year." Then you have it and you go, "Oh, that was fun," and then you get on
with what your life is really all about. We do that all the time. Steven
will act like the Who on the drums, act like we did when we were doing "Hear
It Is." I play a bunch of noisy rhythmic s--- on guitar and Michael plays
John Entwistle bass that's not in any particular key. And it looks like we
know what we're doing, but I just don't think it's that entertaining to
people after a while.
Q. So you're shooting a movie in your backyard. Do you have a
A. No. But I would say that in the end, I'm not that different
from a lot of weirdo guys who make movies, in that I started out really as a
painter, and I make a lot of things--records, my life--everything is sort of
done like it's a painting. I do a little bit, and I have an idea of what I
want to do, but I do some, stand back, and then I do a little bit more, and
one thing leads to another, instead of sketching the whole thing out and
then painting it little by little. I'm building it as an idea and a reality
Q. But if a painting doesn't work out, it's no big deal. It's a
little bit different with a movie!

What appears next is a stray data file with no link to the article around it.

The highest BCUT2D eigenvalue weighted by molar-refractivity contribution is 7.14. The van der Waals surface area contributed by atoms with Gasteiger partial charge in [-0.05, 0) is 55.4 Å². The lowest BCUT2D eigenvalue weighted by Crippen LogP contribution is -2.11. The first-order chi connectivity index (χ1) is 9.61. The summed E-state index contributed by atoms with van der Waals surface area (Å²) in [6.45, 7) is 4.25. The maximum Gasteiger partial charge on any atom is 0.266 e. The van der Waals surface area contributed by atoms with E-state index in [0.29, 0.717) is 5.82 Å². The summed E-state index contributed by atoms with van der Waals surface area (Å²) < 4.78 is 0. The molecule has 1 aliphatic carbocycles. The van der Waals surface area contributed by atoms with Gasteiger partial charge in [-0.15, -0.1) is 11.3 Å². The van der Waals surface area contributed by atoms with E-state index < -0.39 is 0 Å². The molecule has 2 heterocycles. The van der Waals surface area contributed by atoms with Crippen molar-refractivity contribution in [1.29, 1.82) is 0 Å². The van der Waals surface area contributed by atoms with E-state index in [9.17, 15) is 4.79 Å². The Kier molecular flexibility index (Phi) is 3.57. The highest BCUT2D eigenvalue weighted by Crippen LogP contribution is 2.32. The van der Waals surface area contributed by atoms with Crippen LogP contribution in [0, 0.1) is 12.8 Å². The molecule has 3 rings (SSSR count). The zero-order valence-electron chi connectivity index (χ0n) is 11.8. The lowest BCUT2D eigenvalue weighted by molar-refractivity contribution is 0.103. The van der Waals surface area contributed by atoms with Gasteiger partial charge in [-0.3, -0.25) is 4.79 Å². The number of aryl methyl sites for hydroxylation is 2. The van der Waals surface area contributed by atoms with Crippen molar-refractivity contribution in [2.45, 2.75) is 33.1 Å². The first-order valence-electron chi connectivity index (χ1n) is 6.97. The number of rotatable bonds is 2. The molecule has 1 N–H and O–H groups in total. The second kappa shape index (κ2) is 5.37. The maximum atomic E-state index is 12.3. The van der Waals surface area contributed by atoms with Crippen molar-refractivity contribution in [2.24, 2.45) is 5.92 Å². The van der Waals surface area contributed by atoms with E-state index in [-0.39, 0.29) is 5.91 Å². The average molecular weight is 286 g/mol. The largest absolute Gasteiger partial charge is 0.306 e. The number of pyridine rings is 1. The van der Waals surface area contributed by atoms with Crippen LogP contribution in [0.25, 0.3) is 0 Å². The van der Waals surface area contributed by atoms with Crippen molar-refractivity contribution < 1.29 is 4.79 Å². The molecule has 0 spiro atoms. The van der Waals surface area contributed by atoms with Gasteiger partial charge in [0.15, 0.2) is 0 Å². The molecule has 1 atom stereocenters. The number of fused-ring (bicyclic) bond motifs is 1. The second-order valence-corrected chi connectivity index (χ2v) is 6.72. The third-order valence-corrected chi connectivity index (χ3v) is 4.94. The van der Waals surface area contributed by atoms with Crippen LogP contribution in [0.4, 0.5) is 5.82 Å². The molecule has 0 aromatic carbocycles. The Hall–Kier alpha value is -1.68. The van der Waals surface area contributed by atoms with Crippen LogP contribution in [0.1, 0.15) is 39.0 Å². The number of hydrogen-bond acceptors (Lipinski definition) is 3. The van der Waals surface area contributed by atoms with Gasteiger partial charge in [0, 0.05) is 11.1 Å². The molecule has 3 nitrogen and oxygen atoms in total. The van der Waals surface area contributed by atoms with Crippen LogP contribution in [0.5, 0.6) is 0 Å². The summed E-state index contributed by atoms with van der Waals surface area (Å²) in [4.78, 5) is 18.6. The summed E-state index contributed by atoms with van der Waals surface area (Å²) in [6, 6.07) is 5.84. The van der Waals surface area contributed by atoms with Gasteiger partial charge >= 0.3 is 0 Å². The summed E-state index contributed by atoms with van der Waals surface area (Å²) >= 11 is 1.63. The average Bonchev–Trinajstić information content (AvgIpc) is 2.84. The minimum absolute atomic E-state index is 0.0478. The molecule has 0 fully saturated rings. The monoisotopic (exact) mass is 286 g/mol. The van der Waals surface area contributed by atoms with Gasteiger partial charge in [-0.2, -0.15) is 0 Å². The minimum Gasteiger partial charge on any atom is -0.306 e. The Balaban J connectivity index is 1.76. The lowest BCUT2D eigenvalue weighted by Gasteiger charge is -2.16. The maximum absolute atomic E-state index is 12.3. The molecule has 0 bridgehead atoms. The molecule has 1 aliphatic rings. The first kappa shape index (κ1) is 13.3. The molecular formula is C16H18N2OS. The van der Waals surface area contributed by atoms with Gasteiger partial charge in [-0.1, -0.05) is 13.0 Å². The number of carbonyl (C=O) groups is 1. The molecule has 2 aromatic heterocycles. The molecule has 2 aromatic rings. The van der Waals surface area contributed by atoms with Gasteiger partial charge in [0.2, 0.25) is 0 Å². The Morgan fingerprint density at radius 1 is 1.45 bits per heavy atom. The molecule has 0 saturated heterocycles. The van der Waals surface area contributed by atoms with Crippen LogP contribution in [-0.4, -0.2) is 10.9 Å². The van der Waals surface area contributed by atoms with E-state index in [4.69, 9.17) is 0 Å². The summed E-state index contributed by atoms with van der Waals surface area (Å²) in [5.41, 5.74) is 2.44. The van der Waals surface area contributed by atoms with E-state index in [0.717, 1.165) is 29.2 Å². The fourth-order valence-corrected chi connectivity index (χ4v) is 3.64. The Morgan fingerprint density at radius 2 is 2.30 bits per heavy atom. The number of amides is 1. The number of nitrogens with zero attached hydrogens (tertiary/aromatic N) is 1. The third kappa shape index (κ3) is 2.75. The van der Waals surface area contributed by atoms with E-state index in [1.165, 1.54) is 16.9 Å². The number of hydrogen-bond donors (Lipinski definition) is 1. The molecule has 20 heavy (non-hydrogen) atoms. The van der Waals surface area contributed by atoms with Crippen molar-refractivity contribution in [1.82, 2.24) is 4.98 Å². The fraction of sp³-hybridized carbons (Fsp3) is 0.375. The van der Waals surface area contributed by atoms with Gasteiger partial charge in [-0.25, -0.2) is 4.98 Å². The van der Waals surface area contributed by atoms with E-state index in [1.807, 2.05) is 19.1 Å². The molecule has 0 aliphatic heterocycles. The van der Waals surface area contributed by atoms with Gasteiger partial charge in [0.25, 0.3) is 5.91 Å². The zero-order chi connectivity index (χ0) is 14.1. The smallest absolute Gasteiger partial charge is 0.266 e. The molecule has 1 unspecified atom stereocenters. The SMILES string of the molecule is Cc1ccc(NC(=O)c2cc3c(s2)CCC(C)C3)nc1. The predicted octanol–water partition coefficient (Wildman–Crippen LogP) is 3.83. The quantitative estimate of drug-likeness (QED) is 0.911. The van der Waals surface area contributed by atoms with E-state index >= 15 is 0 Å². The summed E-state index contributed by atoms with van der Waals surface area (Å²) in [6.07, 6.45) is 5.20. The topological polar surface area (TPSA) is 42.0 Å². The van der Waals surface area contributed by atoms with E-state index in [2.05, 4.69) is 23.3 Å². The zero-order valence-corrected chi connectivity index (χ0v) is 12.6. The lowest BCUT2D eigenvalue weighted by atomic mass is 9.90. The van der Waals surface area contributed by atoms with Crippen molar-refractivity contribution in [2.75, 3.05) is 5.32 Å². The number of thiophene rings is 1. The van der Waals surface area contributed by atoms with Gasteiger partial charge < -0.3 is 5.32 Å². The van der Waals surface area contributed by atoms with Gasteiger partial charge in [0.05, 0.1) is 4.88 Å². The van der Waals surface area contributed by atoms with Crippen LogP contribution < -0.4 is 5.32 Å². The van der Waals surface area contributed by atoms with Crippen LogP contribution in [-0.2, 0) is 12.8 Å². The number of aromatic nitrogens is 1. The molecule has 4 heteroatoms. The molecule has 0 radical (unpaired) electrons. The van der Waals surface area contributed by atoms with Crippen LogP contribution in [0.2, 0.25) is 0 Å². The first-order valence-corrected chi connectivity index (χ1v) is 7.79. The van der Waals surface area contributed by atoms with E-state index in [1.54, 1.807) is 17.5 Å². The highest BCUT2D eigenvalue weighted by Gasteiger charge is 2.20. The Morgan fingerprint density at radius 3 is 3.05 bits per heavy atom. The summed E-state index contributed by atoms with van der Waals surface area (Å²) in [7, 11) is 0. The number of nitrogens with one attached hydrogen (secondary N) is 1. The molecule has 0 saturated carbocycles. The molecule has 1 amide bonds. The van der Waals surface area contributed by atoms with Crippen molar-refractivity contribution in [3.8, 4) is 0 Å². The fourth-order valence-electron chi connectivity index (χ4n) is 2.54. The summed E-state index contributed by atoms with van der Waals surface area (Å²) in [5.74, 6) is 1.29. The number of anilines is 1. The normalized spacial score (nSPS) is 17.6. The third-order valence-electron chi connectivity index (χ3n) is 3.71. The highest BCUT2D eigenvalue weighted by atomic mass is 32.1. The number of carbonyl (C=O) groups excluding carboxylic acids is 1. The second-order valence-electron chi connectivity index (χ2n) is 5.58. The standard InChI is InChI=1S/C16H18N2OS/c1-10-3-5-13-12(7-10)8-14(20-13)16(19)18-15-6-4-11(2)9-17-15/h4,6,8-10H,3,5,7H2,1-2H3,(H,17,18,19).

A. Yeah, but with everybody that I'm doing it with, doing it is
its own reward. We know how to do it with our friends, and to do it this
way, even if it turns out bad, we'll look back on this and say, "Damn, it
was fun doing that." And that's the way I look at everything that we do now,
like with the band or anything. We're not going to get into some miserable
situation where we're saying, "We're suffering now, but at some moment in
the future, we'll be good." Those moments don't always come.
Making the movie is not just about, "Let's go out and have a party." But
there are so many people around here that like the idea of contributing to
something I'm doing, and if I make the atmosphere fun, they get to do
something that I need and they think they're helping me, and it can be a
Q. Steve Burns drove halfway across the country to dress up